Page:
Limitation of Liability in the Baltimore Bridge Collapse

The lawsuits are lining up in the collapse of the Francis Scott Key Bridge in Baltimore. There will not only be suits brought for the damage to the bridge itself but no doubt by the people injured in the incident and the families of those killed.

The ability of claimants to recover will be limited by the Limitation of Liability Act. The act limits the liability of the owner of the vessel to the value of the vessel plus the value of its cargo as long as the owner lacked knowledge of the problem beforehand.

It seems to me that will be the critical issue. The value of the Dali, the container ship that struck the bridge, is probably in the tens of millions of dollars. It’s hard to guess at the value of the cargo.

Regardless, unless negligence known of by the owner can be proven which I doubt, the liability will be far less than the damages caused.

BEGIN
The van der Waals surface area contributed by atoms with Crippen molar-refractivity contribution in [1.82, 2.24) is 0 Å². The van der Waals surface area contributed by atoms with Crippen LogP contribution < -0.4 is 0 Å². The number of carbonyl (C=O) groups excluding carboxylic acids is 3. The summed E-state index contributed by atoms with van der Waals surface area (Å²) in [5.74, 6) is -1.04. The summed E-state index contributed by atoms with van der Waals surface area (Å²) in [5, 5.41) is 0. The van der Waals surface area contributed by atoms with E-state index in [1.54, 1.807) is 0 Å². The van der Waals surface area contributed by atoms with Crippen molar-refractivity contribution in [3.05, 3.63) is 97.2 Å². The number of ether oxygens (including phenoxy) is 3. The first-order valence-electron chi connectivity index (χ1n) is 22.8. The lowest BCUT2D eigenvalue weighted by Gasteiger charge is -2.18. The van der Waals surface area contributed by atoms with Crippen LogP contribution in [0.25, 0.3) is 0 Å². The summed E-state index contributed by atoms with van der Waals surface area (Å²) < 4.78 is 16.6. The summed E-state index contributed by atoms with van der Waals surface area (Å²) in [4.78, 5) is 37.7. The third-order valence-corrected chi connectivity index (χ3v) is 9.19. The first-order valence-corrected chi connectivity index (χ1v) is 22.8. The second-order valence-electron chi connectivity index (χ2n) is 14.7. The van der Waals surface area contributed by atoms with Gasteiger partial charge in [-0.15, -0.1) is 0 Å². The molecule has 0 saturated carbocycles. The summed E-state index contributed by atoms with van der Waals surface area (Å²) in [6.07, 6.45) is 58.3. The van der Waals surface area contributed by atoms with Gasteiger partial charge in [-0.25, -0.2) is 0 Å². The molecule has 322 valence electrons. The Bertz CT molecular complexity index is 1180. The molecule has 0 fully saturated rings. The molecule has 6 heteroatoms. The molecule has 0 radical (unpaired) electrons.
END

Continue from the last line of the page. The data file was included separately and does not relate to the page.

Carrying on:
Jeanne Eaglesham reports at the Wall Street Journal:

While the lawyers fight, most claims will likely get paid by the insurers, including money for the bridge’s reconstruction. Then they will duke it out among themselves. Other claims might take longer, including those by the families of the people killed in the crash.

Other big sources of claims include the loss of revenue for the port, for the vessels now stuck inside it, and for businesses affected by the resulting supply-chain snarl-ups.

The bridge part of this web of claims may be the simplest to resolve. The structure cost some $60 million to build in 1977, which is around $300 million today when adjusted for inflation.

The bridge is covered by the state of Maryland’s insurance. The policy, covering property damage and business interruption for bridges and tunnels, pays up to $350 million, documents show.

This incident is significant enough that it will be a serious blow to the insurance industry, particularly maritime insurance.

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